I am so sorry I can’t upload their call! Travelblog give a couple of options with other Apps but the chance of my managing that alone is 0% I am afraid
and needs, to see what action would help them and they are also carrying out a breeding and re-introduction programme, releasing thousands back into the wild. The University is carrying out a monitoring project to see how released frogs fare and whether the programme is achieving its targets.

It was late so I think they opened up just for us, persuaded by Harry. It is a poorly funded Centre, evident from the limited facilities but despite that the passion for their work shown by the two young men who explained everything was wonderful to see. Thank goodness there are people with that passion, but they were also very professional and committed. Frogs don’t get the same support as for instance the lemurs, but they should. What is interesting is that the disease which has wiped out millions of frogs in Central and South America can be found here but does not seem to affect the frogs. Finding out why that is might save species in other places. I took a photograph of a beautiful Mantella frog.

The next day we returned to Tana, stopping for lunch on the edge of the Capital. Harry had made the arrangements as usual, including our choices from the menu, and Daniel had invited a visitor, one of his friends, to join us for the meal. Landi, ( not sure of the spelling) is a Chevening Scholar. I had never heard about the scheme before. The UK government offers a number of funded scholarships each year for high achievers from overseas to undertake a taught Masters course. After the course they receive support, mainly from other Chevening Scholars, to return to their home country and put the learning to use helping development in different ways.

Landi was happy to talk about her experience in London for a year, and her present role in a bank. Her Masters was about gender issues, particularly in developing countries and that is what she now advises on. She is so poised and confident that I am sure she will bring about change but it is a big challenge. Trying to break down some of the stereotyping about women’s roles to enable them to improve their own lives by having careers, and at the same time helping the Madagascan economy will not be easy. When you see the poverty anything that helps that has to be a positive thing. I was lucky that by chance I was sitting close to her so could chat. She also talked about her own, very poor, traditional parents and how her experience impacts on their relationship. I could have talked to her for days but soon we had to be on our way back to Tana as some people were flying out that night. The rest of us were staying overnight and going to various destinations the next day.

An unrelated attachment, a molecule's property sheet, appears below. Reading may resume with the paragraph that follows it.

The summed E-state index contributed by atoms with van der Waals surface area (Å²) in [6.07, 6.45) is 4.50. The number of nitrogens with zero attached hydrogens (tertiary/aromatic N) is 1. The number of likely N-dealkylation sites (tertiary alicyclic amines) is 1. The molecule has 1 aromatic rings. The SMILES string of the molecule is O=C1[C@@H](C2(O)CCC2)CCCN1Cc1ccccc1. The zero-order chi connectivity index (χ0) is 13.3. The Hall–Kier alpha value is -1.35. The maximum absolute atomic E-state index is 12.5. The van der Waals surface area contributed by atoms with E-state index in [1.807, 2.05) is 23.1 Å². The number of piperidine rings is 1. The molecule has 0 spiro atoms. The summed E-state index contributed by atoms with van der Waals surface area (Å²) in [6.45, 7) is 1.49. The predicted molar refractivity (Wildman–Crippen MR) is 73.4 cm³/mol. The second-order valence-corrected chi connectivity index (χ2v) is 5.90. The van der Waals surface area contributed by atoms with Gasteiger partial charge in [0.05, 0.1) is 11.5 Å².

We said goodbye at dinner and the next morning four of us flew to Nosy Be, parting there at the airport to our own destinations.

I have spent the time since resting, getting up later than 5 or 6am ( one day I went into breakfast at 8.15 and the
A Diademed SifakaA Diademed SifakaA Diademed Sifaka

Looks a little wild
waiter said ( disapprovingly?) , ‘you are the last one today’! Breakfast doesn’t finish until 10 so I didn’t think I was too lazy! I have also had chance to catch up with blogs, this is my last about Madagascar. I apologise for the way so much content came so quickly once I had Wifi.

Between times I have been snorkelling across the bay in Sakatia, which is good with turtles and reef fish and the squid ‘ballet dancing’ troupe that I love to see. I also managed to swim with a whale shark for two minutes!

So I have come to the end of my time in Madagascar, leaving on Tuesday and reaching London early Wednesday morning. Then I take the bus to Cambridge for Swaffham Bulbeck. On the 5th Anna is driving me to Gilli’s newly rented house in Worcester. I am excited to see them settling in as they probably have double the space she had in London. Once settled they can start to think about where they want to buy, preferably a house with an annexe ( or double garage) for me!

My time here has been amazing, so much to see that can’t be seen elsewhere. It does take energy and perseverance and the willingness to put up with some discomfort, but it is certainly worth the effort. Unlike Africa, wildlife is not found in huge numbers and has to be pursued on foot (albeit very slowly, we amble more than hike), rather than in safari vehicles so is not for everybody. I will leave you in peace for the next few weeks - no blogs! But I hope you enjoyed these.

Additional photos below
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3rd November 2022

Great to meet you
Great to meet you at NOS, ADD and LHR airports on our way home. Your blog is outstanding - and the adventures you write about sound amazing. I look forward to reading your other blog posts and hope one day we meet up again somewhere. You never know. If you come to Cornwall ever, do get in contact (you should have my email address now)
2nd February 2023

Great to meet you Martin
Thanks for your comments. I still haven’t invested in an AirTag but so far still have bag! But who knows about the next flight? Sue